Can I trademark a name already in use but not trademarked?

Can I trademark a name already in use but not trademarked?

  • 15 April, 2024
  • Nyall Engfield

Can I trademark a name already in use but not trademarked?

When considering whether you can trademark a name that is already in use by someone but not formally trademarked, several key legal and strategic factors come into play. Here’s a breakdown of the main considerations:

1. Common Law Trademark Rights

In the United States and some other jurisdictions like Canada, using a name in commerce can establish "common law" trademark rights, even if the mark has not been officially registered with a government agency like the United States Patent and Trademark Office (USPTO). These rights are generally limited to the geographic area where the mark is actually used. To find these you can search in Google, Google Maps and Amazon (and other platforms). Therefore, if someone is already using a name in business, they may have common law rights to the name in their local area or region.

2. Formal Trademark Registration

Registering a trademark formally with the USPTO or another national registry offers broader protection, including exclusive rights to use the mark nationwide in connection with the goods/services listed in the registration. If another similar mark is already registered it may block your application. There are also state trademark registrations which give varying rights. Here's how you can approach this situation:

a. Research the Use

Before attempting to register a name as a trademark, conduct thorough research:

  • Trademark Search: Check the USPTO's online database to see if the name is already registered or has pending applications.
  • Market Search: Look for any unregistered uses of the name that might not appear in the trademark database. This includes searching online, checking domain registrations, and looking at local business directories. (Google, Amazon etc.)

b. Evaluate the Scope and Geography

  • Geographic Reach: If the existing use is limited to a different geographical area where you plan to do business, and they have not registered the mark, you might still be able to register and use the trademark in your area or nationally. Verify the extent of the use of the other mark, without alerting them to your intentions.
  • To determine the geographic reach of a particular trademark, you can take the following steps:

    1. Check the country or jurisdiction where the trademark is registered: This information is typically available through online trademark databases or by consulting with a trademark attorney or relevant government agency.
    2. Investigate if the trademark is registered internationally: If the trademark owner has utilized the Madrid System or other international registration systems, the trademark's protection may extend to multiple countries.
    3. Review the scope of use: Examine the markets and regions where the trademark is currently being used or marketed. This can provide an indication of the geographic areas where the trademark may have acquired rights through use.
    4. Assess the reputation and goodwill: Consider the level of recognition and reputation the trademark has achieved in various geographic regions, as this may influence the scope of its protection, even in areas where it is not formally registered.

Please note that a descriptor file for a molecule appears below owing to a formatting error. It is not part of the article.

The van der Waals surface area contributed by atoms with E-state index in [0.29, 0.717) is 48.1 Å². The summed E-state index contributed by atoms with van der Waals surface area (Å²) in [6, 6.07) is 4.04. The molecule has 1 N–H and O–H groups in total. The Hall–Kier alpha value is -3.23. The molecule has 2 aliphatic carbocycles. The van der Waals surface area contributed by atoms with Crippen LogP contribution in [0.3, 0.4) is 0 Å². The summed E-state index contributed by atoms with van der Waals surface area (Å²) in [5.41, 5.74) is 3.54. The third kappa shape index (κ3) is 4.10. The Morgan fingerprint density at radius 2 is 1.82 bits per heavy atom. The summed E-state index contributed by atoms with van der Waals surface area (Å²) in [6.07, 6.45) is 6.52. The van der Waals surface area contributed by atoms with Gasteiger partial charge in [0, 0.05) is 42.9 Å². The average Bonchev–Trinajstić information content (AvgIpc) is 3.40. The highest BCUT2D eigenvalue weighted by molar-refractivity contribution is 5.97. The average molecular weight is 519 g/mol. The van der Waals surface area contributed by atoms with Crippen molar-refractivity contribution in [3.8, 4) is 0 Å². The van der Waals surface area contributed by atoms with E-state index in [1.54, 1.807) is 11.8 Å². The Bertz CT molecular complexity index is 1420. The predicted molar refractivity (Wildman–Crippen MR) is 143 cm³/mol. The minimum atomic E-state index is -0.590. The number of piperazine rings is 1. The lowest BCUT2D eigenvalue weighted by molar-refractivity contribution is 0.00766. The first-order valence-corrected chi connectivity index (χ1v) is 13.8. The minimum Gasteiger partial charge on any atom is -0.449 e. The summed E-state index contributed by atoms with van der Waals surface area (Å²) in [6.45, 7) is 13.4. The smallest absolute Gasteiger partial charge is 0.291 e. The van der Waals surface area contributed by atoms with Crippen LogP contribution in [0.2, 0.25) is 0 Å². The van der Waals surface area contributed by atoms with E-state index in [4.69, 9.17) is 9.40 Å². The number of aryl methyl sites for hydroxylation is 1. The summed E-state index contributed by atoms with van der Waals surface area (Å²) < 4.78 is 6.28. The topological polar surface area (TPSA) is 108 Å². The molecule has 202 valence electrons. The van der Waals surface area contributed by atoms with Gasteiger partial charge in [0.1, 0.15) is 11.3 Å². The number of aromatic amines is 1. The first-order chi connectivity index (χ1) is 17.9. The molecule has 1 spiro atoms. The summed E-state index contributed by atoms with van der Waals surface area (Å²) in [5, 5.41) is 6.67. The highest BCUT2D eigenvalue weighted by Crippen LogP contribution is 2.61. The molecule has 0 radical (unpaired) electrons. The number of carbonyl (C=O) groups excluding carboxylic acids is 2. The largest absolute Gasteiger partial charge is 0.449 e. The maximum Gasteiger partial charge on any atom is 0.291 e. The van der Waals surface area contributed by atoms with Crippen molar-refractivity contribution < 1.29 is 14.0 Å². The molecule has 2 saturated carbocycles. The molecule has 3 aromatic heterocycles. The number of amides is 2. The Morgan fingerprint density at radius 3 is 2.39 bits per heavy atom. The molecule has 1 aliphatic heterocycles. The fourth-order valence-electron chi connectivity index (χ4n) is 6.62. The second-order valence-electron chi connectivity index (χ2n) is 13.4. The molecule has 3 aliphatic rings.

It's important to note that determining the precise geographic reach of a trademark can be complex, especially in cases where there are overlapping rights or disputes.

  • Type of Goods or Services: If the existing user operates in a completely different industry, it’s possible to register the same name for unrelated goods or services. Visiting the website and searching online platforms like Amazon will help to know what the existing user sells. Trademark rights are often limited to specific classes of goods or services, and similar channels of trade.

3. Potential Legal Challenges

Be prepared for possible legal challenges:

  • Opposition: The existing user might oppose your trademark application if they believe it infringes on their common law rights.
  • Cancellation: Even after registration, your trademark could be subject to cancellation if the original user proves that they have prior rights and that your use causes confusion. However, filing a declaration of incontestability will help to avoid challenge after registration.
  • Trademark Infringement: a prior user can enforce rights for trademark infringement if you are using their mark or something similar and benefiting from their goodwill.

4. Ethical and Strategic Considerations

  • Brand Identity: Consider whether it's beneficial for your brand to have a name that might be associated with another entity, even if legally permissible. Usually more distinctive marks with more of a "moat" are stronger brands.
  • Trying to benefit from another's established goodwill is impermissible, however you are free to compete in the marketplace.
  • Legal Costs: Defending your trademark in oppositions or cancellation proceedings can be costly.

5. Consulting a Professional

Because of the complexities involved in trademark law, especially concerning common law rights and potential conflicts:

  • Legal Advice: It is highly recommended to consult with a trademark attorney who can provide specific advice based on the particulars of your case and help navigate the application process and any potential disputes.


While it is possible to trademark a name that is already in use but not registered, doing so involves careful consideration of existing use, potential conflicts, and the geographic and industry-related scope of the intended use. Thorough due diligence and possibly legal counsel are crucial to navigate this process successfully.

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